Nature Needs More works on tackling the key systemic enablers of the illegal wildlife trade, including consumer demand for wildlife products and the deficiencies in the legal trade system under CITES.

Given the scale of the extinction crisis ‘business as usual’ is not an option and the traditional conservation approach is not enough; the trade in flora and fauna was confirmed as the second biggest threat to species survival in the May 2019 IPBES Report which states that up to 1 million species are potentially facing extinction.

We focus our effort on a number of critical projects, which involve the supply side, demand side and the trade mechanism of both the legal and illegal wildlife trade.

Demand Reduction

We pioneered narrowly targeted demand reduction campaigns for rhino horn based on the insights of behavioural science, anti-smoking campaigns and road safety campaigns. We have been running demand reduction campaigns for rhino horn in Viet Nam since 2014, which have contributed to the observed decline in rhino poaching since the peak in 2014.

To permanently reduce the demand for any illegal wildlife product, the final step is to redirect the desire to consume endangered species to other ways of gaining status (which is the primary motivation to consume for many high-value illegal wildlife products). This means we need to find ways to rediscover magnificence, which encapsulated the idea of ‘status from contribution’ to society until it was usurped by luxury consumption with the advent of the industrial revolution and the emergence of the ‘self-made’ merchant class.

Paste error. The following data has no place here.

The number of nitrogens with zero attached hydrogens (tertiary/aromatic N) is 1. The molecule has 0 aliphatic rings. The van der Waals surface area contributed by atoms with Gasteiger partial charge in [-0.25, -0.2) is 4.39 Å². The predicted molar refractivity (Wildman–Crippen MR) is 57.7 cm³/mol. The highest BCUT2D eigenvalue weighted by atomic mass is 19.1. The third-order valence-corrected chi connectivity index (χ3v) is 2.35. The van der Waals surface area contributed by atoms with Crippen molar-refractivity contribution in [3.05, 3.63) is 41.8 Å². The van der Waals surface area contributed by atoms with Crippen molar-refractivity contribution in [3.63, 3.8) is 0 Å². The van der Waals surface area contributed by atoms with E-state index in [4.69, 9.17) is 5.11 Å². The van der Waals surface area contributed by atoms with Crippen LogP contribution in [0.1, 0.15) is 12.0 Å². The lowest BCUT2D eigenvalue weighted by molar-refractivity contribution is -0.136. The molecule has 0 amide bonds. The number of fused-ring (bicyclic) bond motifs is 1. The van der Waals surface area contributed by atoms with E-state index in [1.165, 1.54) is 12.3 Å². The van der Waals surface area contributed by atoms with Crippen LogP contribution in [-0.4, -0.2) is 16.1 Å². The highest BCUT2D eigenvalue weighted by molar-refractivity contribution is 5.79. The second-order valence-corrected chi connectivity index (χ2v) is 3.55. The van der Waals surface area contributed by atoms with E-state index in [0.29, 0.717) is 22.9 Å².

Companies benefiting from the legal trade in endangered species need to address the destructive pseudo-luxury market, which drives the desire for endangered species. Nature Needs More is pushing to ensure wildlife is factored into the evolving sustainable (luxury) fashion strategy; currently it is not.

Modernising CITES

Through our research we know that the illegal trade cannot be tackled without addressing longstanding deficiencies in the legal trade system. In the last 12 months we have worked extensively to understand how CITES needs to be modernised and resourced to close the glaring loopholes in the legal wildlife trade system which are exploited by the illegal trade.

This work has led us to propose changes to the CITES convention starting with the implementation of a traceable, transparent and secure electronic permitting system. We are also advocating for industry to pay the cost of regulating the trade, as is the case in most industries that are regulated based on the Precautionary Principle.

In addition, for CITES to become a proper regulator of the trade in endangered flora and fauna, it needs to take demand side factors into account and its needs to default to a ‘no trade’ position like in all other industries based on the Precautionary Principle (such as for pharmaceuticals). The burden of proof that trade can be sustainable then shifts to those benefiting from trade.

Challenging the Sustainable Use Mantra

To reduce demand for wildlife products, we need to test new ways to support impoverished communities bordering key wildlife populations when the sustainable use approach is not a valid approach. Nature Needs More has developed a basic income linked to conservation model for this purpose and we have designed a pilot project for which we are currently seeking funding.